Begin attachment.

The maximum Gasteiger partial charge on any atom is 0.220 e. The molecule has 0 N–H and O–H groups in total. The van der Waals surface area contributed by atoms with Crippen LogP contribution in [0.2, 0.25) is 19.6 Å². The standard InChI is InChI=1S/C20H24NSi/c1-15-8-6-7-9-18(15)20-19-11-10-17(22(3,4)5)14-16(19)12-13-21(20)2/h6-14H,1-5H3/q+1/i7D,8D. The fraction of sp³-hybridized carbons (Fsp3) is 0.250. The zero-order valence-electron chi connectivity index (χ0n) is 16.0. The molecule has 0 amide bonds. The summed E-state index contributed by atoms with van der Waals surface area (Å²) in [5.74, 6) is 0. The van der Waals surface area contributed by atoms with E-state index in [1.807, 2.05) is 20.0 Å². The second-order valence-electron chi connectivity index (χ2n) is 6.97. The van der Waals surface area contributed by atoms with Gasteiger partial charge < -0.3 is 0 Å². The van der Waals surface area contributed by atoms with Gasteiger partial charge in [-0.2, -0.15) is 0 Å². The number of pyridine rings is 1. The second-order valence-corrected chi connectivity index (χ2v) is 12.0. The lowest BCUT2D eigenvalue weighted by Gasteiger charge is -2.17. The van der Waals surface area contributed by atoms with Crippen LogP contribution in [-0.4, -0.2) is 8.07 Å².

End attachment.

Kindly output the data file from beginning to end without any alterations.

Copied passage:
The maximum Gasteiger partial charge on any atom is 0.220 e. The molecule has 0 N–H and O–H groups in total. The van der Waals surface area contributed by atoms with Crippen LogP contribution in [0.2, 0.25) is 19.6 Å². The standard InChI is InChI=1S/C20H24NSi/c1-15-8-6-7-9-18(15)20-19-11-10-17(22(3,4)5)14-16(19)12-13-21(20)2/h6-14H,1-5H3/q+1/i7D,8D. The fraction of sp³-hybridized carbons (Fsp3) is 0.250. The zero-order valence-electron chi connectivity index (χ0n) is 16.0. The molecule has 0 amide bonds. The summed E-state index contributed by atoms with van der Waals surface area (Å²) in [5.74, 6) is 0. The van der Waals surface area contributed by atoms with E-state index in [1.807, 2.05) is 20.0 Å². The second-order valence-electron chi connectivity index (χ2n) is 6.97. The van der Waals surface area contributed by atoms with Gasteiger partial charge < -0.3 is 0 Å². The van der Waals surface area contributed by atoms with Gasteiger partial charge in [-0.2, -0.15) is 0 Å². The number of pyridine rings is 1. The second-order valence-corrected chi connectivity index (χ2v) is 12.0. The lowest BCUT2D eigenvalue weighted by Gasteiger charge is -2.17. The van der Waals surface area contributed by atoms with Crippen LogP contribution in [-0.4, -0.2) is 8.07 Å².